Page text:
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Do the Pandemic Pivot

For the millions of people who can’t afford to bury their heads in the beachfronts of their second homes until a cure/vaccine arrives, doing the pandemic pivot is the only way to try and survive in the new normal.

I wish the title of this column referred to a fun, new dance craze. After months of dystopian coronavirus coverage followed by renewed surges in infections (even before the anticipated second wave) and a body count that dwarfs several American wars combined, we could all use a break. Something to temporarily take our mind off the pressure cooker our country has become. The pressure gets ratcheted up a notch with each dreary passing week of 2020. As if the pandemic wasn’t enough, we’ve got racial unrest, political polarization, bends-worthy stock market plunges, record unemployment, a parade of postponements, cancel culture craziness and rumors of an impending murder hornet invasion. Can a swarm of locusts—already wreaking havoc in Africa—be far behind?

For the millions of people who can’t afford to bury their heads in the beachfronts of their second homes until a cure/vaccine arrives, doing the pandemic pivot is the only way to try and survive in the new normal. But there’s nothing remotely normal when millions of jobs go poof and people can’t even go outside for a breath of fresh air without fearing it might kill them. It can be downright paralyzing at times.

Yet, somehow, humans press on. We downsize, right-size, prioritize and reorganize. We learn to live with less and we discover what we value most. We react, act and adapt. We jig. We take one step up and two steps back. We jump around. We shake it off. We twist. Put the steps together, and you’ve got the pandemic pivot. We do our best to dance through the minefield of life and hope to stay in one piece.

Over the past three months, our industry has seen its share of pandemic pivots, a few of which would earn a tip of the fedora from Michael Jackson himself. Retailers have built from scratch entire ecommerce operations, reconfigured their physical stores for safe shopping, shifted to new formats (think appointment-only shopping and curbside pickups) and embraced virtual shopping platforms like Zoom and Facebook Live. In mere weeks, they’ve reinvented business models that had been relatively unchanged, in many cases, for decades.

In this issue’s feature, “Reopening Reflections” (p. 17), we profile 11 retailers nationwide about the lengths they’ve gone to in order to avoid becoming another grim Covid-19 statistic. Their refusal to quit is inspiring. Their ingenuity is impressive—because there is no how-to video for the pandemic pivot. Admittedly, not every strategy they’ve implemented has worked. But willingness to fail fast has been just as important as success, they say. Maintaining a sense of gallows humor helps, too. With traffic at a trickle in the early days of the reopening, Beth Weingarten, owner of The Shoe Spa in Palm Beach Gardens, FL, confesses to a recurring fantasy of launching a GoFundMe page as a possible lifeline. The fact that she and her son, Michael, have been navigating the business through this virus without their husband/father (John), who passed away in early April, is further testament to the family’s fortitude.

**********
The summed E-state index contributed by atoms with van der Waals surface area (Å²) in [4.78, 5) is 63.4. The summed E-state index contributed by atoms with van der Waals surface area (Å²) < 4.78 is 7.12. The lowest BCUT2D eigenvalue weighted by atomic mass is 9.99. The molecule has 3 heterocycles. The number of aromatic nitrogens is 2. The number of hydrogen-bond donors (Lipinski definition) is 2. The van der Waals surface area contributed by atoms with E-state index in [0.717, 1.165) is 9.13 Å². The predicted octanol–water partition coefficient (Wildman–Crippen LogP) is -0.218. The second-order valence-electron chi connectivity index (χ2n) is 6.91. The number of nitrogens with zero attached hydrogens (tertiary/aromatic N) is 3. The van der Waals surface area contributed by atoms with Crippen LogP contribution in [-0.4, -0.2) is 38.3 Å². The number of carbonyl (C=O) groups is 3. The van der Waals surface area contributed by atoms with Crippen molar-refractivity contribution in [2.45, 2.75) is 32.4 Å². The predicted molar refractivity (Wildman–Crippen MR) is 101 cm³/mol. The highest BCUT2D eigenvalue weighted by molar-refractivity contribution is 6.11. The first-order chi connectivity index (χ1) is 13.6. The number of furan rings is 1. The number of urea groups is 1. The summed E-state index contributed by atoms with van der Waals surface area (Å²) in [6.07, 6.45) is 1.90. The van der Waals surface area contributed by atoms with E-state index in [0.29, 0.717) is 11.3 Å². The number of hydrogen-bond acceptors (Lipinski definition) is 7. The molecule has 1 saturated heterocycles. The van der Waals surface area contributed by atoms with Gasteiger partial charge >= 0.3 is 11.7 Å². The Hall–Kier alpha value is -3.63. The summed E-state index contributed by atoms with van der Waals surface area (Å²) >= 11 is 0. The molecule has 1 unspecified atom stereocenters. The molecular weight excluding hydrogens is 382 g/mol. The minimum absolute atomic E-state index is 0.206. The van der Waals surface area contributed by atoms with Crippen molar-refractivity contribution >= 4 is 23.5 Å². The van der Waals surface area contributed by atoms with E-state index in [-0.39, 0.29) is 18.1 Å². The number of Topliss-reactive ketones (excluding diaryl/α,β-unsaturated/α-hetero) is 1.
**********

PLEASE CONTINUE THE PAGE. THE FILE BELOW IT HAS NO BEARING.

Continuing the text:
Of course, retailers aren’t the only ones doing the pandemic pivot. Tradeshows are reinventing themselves in the age of social distancing. Laura Conwell-O’Brien, executive director of The Atlanta Shoe Market, goes into detail (p. 8) on how the Aug. 22–24 show is changing to ensure the safety of attendees. Already in compliance with the 21 safety protocols issued by the Georgia governor’s office, Conwell-O’Brien says the show is nearly sold out. Buyers and wholesalers crave some semblance of normalcy, she maintains, albeit their new normal will include masks, plexiglass dividers and plenty of hand sanitizer, to cite but a few of the safety features that will be in place.

While we’re on the subject of reinvention, FDRA and FFANY announced plans to merge this October (p. 10). One of their first orders of business will be to “reimagine the entire experience” of the four annual Market Weeks held in New York, beginning with the Nov. 30–Dec. 4 edition, says Matt Priest, president and CEO of FDRA. (The Aug. 4–7 event will include only participating member showrooms.)

For those unable to attend physical shows because they are immune compromised (or have family or work associates who are) and prefer to play it safer, there are various virtual tradeshows now in the offering. For example, the first-ever Footwear Plus Market (FPM) is slated for July 27–29. Unlike physical shows, which are at the mercy of the virus when it comes to green-lighting, FPM is a go. We are welcoming the entire industry back together—for the first time since February! Retailers can peruse exhibitors’ latest collections from the safety and comfort of their offices in a secure and dynamic virtual tradeshow setting. They can shop multiple exhibitors at one time without making appointments. They can partake in live chats with their reps, who will answer their questions in real time. Pertinent seminars, viewed at your convenience, will also be in the mix. Retailers can register, for free, at

FPM is our pandemic pivot. We’ve been publishing Footwear Plus for 30 years (happy anniversary to us!) with the steadfast mission of bringing retailers and wholesalers together to find solutions that propel our industry forward. Our state-of-the-art virtual tradeshow for unprecedented times embodies that mission. We invite you to dance with us.

The March 2024 Issue

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